[Dshield] He thinks he is bulletproof, is he?

Carboni, Chris ccarboni at azerty.com
Fri Dec 5 14:07:46 GMT 2003


I keep remembering a line I heard somewhere.

I don't remember the exact source (and possibly not the exact wording) but
-may- be attributed to Steven Northcutt.  If not, credit given here to the
originator, and apologies if I've butchered it.

>From a security standpoint ... "the only safe computer is one that is turned
off, physically disconnected from all external sources, encased in cement,
buried six feet underground and guarded 24x7 by an armed guard, and I'm not
even so sure about that."

It's all about risk vs. impact.  While the user has done some things to
mitigate many of the risks involved, the fact that the system is being used
for proprietary information (high impact if lost/stolen/diverted) alone
should dictate that it be secured more appropriately than it is.

As for what he's susceptible to ..

Any exploit that targets an unpatched vulnerability on his system, like the
RPC vulnerability.
A targeted attempt at his specific configuration which is admittedly a low
probability in any scenario but industrial espionage.
Older DOS virii which were not as (for lack of a better word) elegant as
today's bugs are and would just delete things, format drive, corrupt BIOS.

And as for his rare use of Windows, it matters not a bit how rare he uses
it, the (sad) fact is that as long as he -does- use it, he's at risk.  The
risk is -lower- with less use, but is still present.

One line in his e-mail bothers me quite a bit.

"I have the understanding that as long as I am using a DOS-only machine
there is no way a hacker could invade my machine while I am online
without my noticing that something very bizarre and fishy is happening
inside my system."

Well, even if that's true, and I don't necessarily believe it is, so what?

Once they're in it's too late.


Christopher Carboni GCWN, MCSE Win2k
System Engineer
Azerty, A Division of United Stationers
(800) 888-8080 x 2227
www.azerty.com
www.unitedstationers.com


-----Original Message-----
From: Kenneth Coney [mailto:superc at visuallink.com]
Sent: Wednesday, December 03, 2003 10:02 PM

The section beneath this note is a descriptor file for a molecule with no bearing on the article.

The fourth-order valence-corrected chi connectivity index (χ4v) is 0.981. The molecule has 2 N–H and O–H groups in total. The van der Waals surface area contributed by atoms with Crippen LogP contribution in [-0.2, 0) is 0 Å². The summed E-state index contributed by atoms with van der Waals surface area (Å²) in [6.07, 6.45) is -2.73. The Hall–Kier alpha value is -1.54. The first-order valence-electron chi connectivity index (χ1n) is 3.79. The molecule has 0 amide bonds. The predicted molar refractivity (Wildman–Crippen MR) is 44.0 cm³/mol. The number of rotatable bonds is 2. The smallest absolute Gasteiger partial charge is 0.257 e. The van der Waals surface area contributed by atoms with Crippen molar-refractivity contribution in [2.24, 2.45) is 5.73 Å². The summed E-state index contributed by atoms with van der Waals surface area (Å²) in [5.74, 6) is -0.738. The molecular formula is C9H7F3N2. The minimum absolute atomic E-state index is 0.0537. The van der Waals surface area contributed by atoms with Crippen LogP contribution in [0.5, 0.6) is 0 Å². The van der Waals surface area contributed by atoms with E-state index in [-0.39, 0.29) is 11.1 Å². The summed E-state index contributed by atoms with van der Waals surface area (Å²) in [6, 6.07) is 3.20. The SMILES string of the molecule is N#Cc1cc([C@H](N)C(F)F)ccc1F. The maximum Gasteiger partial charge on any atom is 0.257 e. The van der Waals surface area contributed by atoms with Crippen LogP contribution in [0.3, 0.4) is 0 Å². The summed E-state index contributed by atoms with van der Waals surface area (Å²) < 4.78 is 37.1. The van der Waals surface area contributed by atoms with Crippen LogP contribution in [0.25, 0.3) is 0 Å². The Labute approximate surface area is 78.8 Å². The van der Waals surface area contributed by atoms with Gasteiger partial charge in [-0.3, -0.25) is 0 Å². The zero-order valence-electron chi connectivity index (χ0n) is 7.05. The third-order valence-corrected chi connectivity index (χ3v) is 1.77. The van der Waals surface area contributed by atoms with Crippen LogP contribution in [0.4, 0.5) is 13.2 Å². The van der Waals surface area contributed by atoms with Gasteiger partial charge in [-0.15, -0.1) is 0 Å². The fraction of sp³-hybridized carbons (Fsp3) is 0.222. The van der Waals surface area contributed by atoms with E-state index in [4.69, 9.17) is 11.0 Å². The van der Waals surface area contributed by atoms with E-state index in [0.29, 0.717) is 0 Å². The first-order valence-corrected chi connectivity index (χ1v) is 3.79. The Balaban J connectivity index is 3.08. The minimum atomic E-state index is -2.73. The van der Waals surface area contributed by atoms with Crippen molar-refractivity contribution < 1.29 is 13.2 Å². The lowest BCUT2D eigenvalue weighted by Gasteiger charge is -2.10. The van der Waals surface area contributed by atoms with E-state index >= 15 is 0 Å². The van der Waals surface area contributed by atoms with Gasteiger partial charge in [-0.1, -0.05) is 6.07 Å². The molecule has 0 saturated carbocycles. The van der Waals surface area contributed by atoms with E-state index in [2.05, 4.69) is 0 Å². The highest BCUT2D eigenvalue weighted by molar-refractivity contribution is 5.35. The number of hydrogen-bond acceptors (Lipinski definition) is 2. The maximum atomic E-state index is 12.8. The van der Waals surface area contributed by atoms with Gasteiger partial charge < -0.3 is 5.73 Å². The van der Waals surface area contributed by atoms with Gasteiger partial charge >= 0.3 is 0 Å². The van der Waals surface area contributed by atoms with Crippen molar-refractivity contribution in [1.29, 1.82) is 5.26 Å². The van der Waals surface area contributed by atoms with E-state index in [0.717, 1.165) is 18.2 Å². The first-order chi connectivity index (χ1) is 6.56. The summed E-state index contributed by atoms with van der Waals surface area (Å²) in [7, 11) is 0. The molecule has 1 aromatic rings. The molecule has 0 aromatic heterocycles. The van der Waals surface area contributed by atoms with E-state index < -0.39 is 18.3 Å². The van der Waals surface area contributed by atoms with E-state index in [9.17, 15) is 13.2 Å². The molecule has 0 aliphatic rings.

To: list at dshield.org
Subject: [Dshield] He thinks he is bulletproof, is he?


I belong to a group that occasionally sends emails containing
proprietary 
commercial information from person to person for comment.  Recently
while 
seeking evaluations of a data base program I learned we have a person in

the group who uses a machine with only 16 megs or RAM and who removed
(more 
or less completely) Internet Explorer from his Windows 95 machine seven
or 
eight years ago and he has no AV and no firewall.  Since MS alerted us
to 
the RPC vulnerability 
(http://www.microsoft.com/technet/security/bulletin/MS03-026.asp) I have

been trying to get him to upgrade his machine, obtain anti virus
software 
and firewalls, or at least get any required patches.  This is his latest
reply.

"I rarely do Windows.  I do them at times when I need to view
an MS-Word document with all its pretty fonts and formatting
and/or lines and and boxes and images.  If I just need to know
only what the document says I use a program named Antiword to take
a look at it.  Antiword does a great job of converting MS-Word to
plain text.  Antiword is free and you can download versions of it
for almost all operating systems including even DOS.

Other times when I do Windows are those times when it is really
important for me to take a look at web pages infested with lots
of JavaScript and requiring a browser capable of handling it in
order to get any information from them.  None of my DOS-based browsers
can deal with JavaScript.  They just ignore it.  A DOS ported version
of the Unix text browser known as "Lynx" does a great job of getting
into https SSL web pages.  I have it installed on my machine.  For
doing web-browsing to display inline graphics I use a DOS browser known
as Arachne.  It displays web pages just as well as MSIE and NetScape
as long as the web pages don't make use of JavaScript and/or
browser-specific proprietary HTML tags.  Also Arachne doesn't do SSL.
Lynx does SSL but it doesn't handle JavaScript.  I have successfully
used the Lynx browser on several occasions for doing online shopping
and ordering merchandise by using a secure web page.

I have the understanding that as long as I am using a DOS-only machine
there is no way a hacker could invade my machine while I am online
without my noticing that something very bizarre and fishy is happening
inside my system.

For going to web pages with my Windows 95 machine I use the Opera
browser.  It isn't as bloated as the current versions of MSIE and
NetScape and it runs fine on systems having only 16MB of memory.

I never use a Windows machine for doing email.  When I am at a public
terminal running a Windows machine I do my email by running Pine on
my Unixish shell account.  I can get into my shell account on the remote
computer by running a Java Applet that does SSH which I can access from
a web browser.  When I finish my session the Java Applet self-destructs,
supposedly.

BTW, I have never received from anyplace on the internet a virus or
a worm capable of infecting a DOS system.  I have received thousands of
viruses and worms that are capable of infecting Windows 32 bit systems
only.  That is why I don't do my email with a Windows system."

I suspect he is very vulnerable to something, but lack enough root 
knowledge of TCP/IP and DOS to speak with certainty.  I agree he is
safer 
than many, even safer than some with firewalls and AV software in that
most 
virus writers these days don't seem to be expecting a DOS based machine,

but I suspect he isn't as malware proof as he thinks.  He on the other
hand 
believes he is completly bullet proof to all forms of malware and 
probe/infection attempts.  I'd like a second opinion.



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